A ten-year old Wisconsin farm girl watches her favorite cow Rosie being loaded on a truck and taken to slaughter. She vows never to be a farmer or a farmer’s wife. She is a fourth generation of German pioneer settlers in North Central Wisconsin. Despite having an often-idyllic childhood, by the 1950s, the country’s post-war optimism fed teenage Block’s hope of going to college to escape her barricaded and often small-minded world of farm, small community, and church.
Block’s quest of going to college is not encouraged by her family and teachers and there is no money to help her. She is the oldest of five children and feels she must lead the way. Take a trip through the good, bad, and ugly of dairy farm living in the 1950s as the author looks back with nostalgia on the childhood she wished to escape.
“A tenderhearted and socially conscious memoir of dairy farming.” –Kirkus Reviews
“Nadine Block gives the reader a clear and engaging picture of Wisconsin farm life in the l950’s.”–Beuna Carlson, author of Farm Girl: A Wisconsin Memoir.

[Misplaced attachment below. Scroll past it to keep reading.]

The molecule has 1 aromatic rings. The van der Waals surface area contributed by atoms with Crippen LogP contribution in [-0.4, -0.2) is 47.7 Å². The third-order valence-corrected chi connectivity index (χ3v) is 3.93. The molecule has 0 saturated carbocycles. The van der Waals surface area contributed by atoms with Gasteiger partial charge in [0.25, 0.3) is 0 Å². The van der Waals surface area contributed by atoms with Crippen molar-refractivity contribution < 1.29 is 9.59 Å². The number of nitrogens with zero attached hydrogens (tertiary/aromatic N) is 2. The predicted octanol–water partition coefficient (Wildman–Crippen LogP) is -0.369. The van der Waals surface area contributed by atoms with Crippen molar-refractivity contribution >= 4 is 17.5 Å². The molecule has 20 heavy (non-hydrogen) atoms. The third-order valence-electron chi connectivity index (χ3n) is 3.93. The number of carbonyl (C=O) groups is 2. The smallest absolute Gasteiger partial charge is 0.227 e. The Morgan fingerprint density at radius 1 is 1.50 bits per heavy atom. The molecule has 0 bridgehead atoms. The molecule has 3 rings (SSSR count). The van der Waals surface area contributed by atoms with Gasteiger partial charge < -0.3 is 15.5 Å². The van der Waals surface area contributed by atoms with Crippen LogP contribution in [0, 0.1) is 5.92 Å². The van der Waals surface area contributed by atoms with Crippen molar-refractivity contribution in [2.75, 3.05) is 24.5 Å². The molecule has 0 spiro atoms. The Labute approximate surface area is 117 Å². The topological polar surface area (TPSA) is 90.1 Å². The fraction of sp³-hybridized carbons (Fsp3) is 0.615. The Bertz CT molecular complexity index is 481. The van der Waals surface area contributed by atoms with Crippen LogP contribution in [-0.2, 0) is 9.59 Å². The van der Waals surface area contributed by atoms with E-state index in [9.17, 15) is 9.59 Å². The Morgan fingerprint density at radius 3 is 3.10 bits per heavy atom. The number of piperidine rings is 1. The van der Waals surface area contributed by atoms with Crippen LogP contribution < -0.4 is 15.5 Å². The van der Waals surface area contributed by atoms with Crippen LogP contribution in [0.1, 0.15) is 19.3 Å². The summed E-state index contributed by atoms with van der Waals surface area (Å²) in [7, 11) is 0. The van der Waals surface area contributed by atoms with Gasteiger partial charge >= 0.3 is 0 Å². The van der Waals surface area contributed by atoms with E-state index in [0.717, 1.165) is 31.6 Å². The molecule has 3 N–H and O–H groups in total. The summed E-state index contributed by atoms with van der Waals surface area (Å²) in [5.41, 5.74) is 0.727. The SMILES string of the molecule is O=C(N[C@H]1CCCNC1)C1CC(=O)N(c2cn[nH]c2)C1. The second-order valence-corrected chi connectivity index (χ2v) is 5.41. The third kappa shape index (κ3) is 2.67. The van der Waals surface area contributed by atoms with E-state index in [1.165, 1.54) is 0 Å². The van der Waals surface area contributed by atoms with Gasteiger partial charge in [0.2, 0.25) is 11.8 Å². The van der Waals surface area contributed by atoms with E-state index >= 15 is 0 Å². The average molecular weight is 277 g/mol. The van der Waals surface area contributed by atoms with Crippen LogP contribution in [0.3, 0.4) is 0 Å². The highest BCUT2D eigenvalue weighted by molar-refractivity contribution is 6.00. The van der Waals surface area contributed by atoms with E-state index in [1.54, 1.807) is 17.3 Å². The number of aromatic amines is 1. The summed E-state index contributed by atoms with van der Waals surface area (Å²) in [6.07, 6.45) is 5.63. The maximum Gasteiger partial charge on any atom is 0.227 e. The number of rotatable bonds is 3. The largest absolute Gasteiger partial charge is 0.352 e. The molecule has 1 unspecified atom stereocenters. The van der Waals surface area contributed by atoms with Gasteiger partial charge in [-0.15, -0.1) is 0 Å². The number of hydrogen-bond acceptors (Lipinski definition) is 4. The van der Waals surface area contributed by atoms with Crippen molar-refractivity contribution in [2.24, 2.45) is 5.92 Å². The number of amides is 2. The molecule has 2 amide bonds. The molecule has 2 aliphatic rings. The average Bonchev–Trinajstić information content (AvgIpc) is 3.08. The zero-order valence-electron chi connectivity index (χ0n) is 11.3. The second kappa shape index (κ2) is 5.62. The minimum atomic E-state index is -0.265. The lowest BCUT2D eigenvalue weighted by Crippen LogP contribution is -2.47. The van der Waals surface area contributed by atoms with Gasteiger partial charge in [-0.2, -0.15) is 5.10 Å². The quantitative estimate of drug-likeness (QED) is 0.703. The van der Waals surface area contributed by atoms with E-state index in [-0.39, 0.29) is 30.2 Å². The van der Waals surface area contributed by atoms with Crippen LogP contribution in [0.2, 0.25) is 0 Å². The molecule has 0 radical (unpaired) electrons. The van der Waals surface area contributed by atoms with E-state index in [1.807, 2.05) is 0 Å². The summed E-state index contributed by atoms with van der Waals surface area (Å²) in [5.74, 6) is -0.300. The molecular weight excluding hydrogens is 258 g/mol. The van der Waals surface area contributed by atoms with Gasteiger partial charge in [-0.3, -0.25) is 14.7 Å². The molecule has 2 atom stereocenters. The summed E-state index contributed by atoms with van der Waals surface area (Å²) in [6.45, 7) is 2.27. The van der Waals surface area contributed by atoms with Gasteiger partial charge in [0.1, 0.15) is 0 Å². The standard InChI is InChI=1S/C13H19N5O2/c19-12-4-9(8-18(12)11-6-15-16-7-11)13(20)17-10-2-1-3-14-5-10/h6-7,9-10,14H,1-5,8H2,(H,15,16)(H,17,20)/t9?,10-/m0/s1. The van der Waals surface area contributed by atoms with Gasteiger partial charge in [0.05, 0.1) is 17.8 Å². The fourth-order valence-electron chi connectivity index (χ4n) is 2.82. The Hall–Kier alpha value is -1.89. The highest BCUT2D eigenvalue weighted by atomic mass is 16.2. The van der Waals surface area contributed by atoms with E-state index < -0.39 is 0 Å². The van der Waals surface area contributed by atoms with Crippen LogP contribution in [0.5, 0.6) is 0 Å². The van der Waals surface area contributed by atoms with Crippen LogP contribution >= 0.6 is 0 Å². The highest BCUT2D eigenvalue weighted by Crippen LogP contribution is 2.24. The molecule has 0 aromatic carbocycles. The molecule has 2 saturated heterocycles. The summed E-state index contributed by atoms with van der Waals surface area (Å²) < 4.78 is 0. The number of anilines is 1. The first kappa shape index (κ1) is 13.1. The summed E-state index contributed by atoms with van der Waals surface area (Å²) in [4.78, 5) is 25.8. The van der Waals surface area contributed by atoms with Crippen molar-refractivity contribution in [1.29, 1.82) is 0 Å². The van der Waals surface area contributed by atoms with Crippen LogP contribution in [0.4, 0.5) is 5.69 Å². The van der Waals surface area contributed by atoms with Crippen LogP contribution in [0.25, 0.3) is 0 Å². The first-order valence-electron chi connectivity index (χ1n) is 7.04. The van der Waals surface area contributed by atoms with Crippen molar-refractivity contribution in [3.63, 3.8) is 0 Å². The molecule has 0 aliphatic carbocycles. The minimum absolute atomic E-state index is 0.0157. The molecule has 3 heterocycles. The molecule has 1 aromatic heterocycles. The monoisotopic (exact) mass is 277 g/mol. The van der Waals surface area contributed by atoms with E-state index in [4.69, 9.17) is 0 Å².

“Block’s charming and authentic memoir of growing up on a farm in rural Wisconsin is quickly becoming part of a lost era. Few family farms can exist; even fewer multi-generational farms still sustain a family or are expected to maintain future generations of those who want to make a living as farmers. The author has done her research of her German immigrant family, coming to Wisconsin in the 1880s, a little later than early settlers who arrived between 1830 and 1850 and became part of the USA in 1848. They settled in Taylor County, northern Wisconsin, where they carved out a home from forty-acres of rock-filled cut-over, tree stumps left by get-rich lumber barons. Often poignant and told with just enough detail to create vivid images, Block also uses family photos to enhance the script. Reading the book is like sitting down with a friend and paging through the family scrapbook. She shares the story of what it’s like to lose her favorite farm animal, the first time their home was “electrified” when she was four, and memories of her grandparents and their often gruesome morality tales which frightened her. One of my favorite parts was when Block enticed her mother to share some family history. “When she was in her eighties, I elicited Mom’s childhood memories by giving her a Brandy Old Fashioned. Once the lubricating spirits loosened her tongue, I captured a family secret on my tape recorder. I learned that my quiet, shy, and reclusive Grandma Barbara who seldom spoke English was a bootlegger.” Life was what it was—sufficient as in making one’s own soap and laundry detergent—and communal in 4H, neighborhood games, movie nights, and church. Block’s parents were progressives, and fought with the powerful farmer’s lobby to protect Wisconsin dairy products. Portraits of siblings and family members’ struggles with marriage, divorce, social issues, and isolation make the book particularly poignant. “My two older siblings and I, who are closest in age,” Block writes, “lived in a different world than the last two, Lynda and Lin. The oldest children grew up in the fifties, which were comfortable, hopeful, and secure. We were the tail end of the Silent Generation.” The family farm was sold in 1978 and none of the siblings remained in Wisconsin. Nevertheless, they have fond memories of the place that taught them time management, hard work, the value of money, and about death. Block’s story is told in a folksy way, fairly linear with healthy critical look-backs, interpretations, and occasional outside resources to remember the cost of items or general history. Remembering Rosie is a wonderful, intimate look at the changing landscape of rural family life and highly recommended for families, especially as an encouragement to capture your own family memories—the positive and not-so-happy—before they’re lost forever.”